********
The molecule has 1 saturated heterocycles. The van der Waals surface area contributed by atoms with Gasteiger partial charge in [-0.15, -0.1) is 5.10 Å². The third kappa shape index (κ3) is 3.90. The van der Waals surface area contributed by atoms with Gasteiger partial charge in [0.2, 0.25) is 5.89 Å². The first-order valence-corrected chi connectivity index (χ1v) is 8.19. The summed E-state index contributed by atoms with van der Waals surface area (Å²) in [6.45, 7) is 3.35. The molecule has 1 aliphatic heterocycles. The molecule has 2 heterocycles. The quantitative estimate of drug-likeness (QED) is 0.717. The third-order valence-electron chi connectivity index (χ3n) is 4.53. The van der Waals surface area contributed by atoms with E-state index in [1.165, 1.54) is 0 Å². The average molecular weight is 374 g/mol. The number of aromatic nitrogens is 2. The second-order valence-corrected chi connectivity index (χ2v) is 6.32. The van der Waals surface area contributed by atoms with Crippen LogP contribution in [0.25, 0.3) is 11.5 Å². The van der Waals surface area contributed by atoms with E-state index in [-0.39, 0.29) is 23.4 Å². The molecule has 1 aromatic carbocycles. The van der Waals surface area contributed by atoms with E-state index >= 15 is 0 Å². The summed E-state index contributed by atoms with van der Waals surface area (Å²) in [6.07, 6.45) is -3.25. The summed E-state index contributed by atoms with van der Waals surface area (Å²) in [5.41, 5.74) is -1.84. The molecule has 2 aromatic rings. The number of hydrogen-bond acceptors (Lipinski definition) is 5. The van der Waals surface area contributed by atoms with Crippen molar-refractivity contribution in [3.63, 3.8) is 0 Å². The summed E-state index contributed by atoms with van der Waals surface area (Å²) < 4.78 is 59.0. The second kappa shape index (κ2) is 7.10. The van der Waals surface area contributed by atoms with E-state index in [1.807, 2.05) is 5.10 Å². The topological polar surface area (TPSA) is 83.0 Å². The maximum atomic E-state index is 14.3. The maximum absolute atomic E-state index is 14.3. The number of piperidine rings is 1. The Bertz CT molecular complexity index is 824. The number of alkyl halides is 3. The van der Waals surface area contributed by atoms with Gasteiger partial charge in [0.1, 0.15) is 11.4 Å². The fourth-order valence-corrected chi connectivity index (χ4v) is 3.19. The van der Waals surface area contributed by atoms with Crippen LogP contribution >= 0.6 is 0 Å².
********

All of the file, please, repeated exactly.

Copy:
The molecule has 1 saturated heterocycles. The van der Waals surface area contributed by atoms with Gasteiger partial charge in [-0.15, -0.1) is 5.10 Å². The third kappa shape index (κ3) is 3.90. The van der Waals surface area contributed by atoms with Gasteiger partial charge in [0.2, 0.25) is 5.89 Å². The first-order valence-corrected chi connectivity index (χ1v) is 8.19. The summed E-state index contributed by atoms with van der Waals surface area (Å²) in [6.45, 7) is 3.35. The molecule has 1 aliphatic heterocycles. The molecule has 2 heterocycles. The quantitative estimate of drug-likeness (QED) is 0.717. The third-order valence-electron chi connectivity index (χ3n) is 4.53. The van der Waals surface area contributed by atoms with E-state index in [1.165, 1.54) is 0 Å². The average molecular weight is 374 g/mol. The number of aromatic nitrogens is 2. The second-order valence-corrected chi connectivity index (χ2v) is 6.32. The van der Waals surface area contributed by atoms with Crippen LogP contribution in [0.25, 0.3) is 11.5 Å². The van der Waals surface area contributed by atoms with E-state index in [-0.39, 0.29) is 23.4 Å². The molecule has 1 aromatic carbocycles. The van der Waals surface area contributed by atoms with E-state index >= 15 is 0 Å². The summed E-state index contributed by atoms with van der Waals surface area (Å²) in [6.07, 6.45) is -3.25. The summed E-state index contributed by atoms with van der Waals surface area (Å²) in [5.41, 5.74) is -1.84. The molecule has 2 aromatic rings. The number of hydrogen-bond acceptors (Lipinski definition) is 5. The van der Waals surface area contributed by atoms with Crippen molar-refractivity contribution in [3.63, 3.8) is 0 Å². The summed E-state index contributed by atoms with van der Waals surface area (Å²) < 4.78 is 59.0. The second kappa shape index (κ2) is 7.10. The van der Waals surface area contributed by atoms with E-state index in [1.807, 2.05) is 5.10 Å². The topological polar surface area (TPSA) is 83.0 Å². The maximum atomic E-state index is 14.3. The maximum absolute atomic E-state index is 14.3. The number of piperidine rings is 1. The Bertz CT molecular complexity index is 824. The number of alkyl halides is 3. The van der Waals surface area contributed by atoms with Gasteiger partial charge in [0.1, 0.15) is 11.4 Å². The fourth-order valence-corrected chi connectivity index (χ4v) is 3.19. The van der Waals surface area contributed by atoms with Crippen LogP contribution >= 0.6 is 0 Å².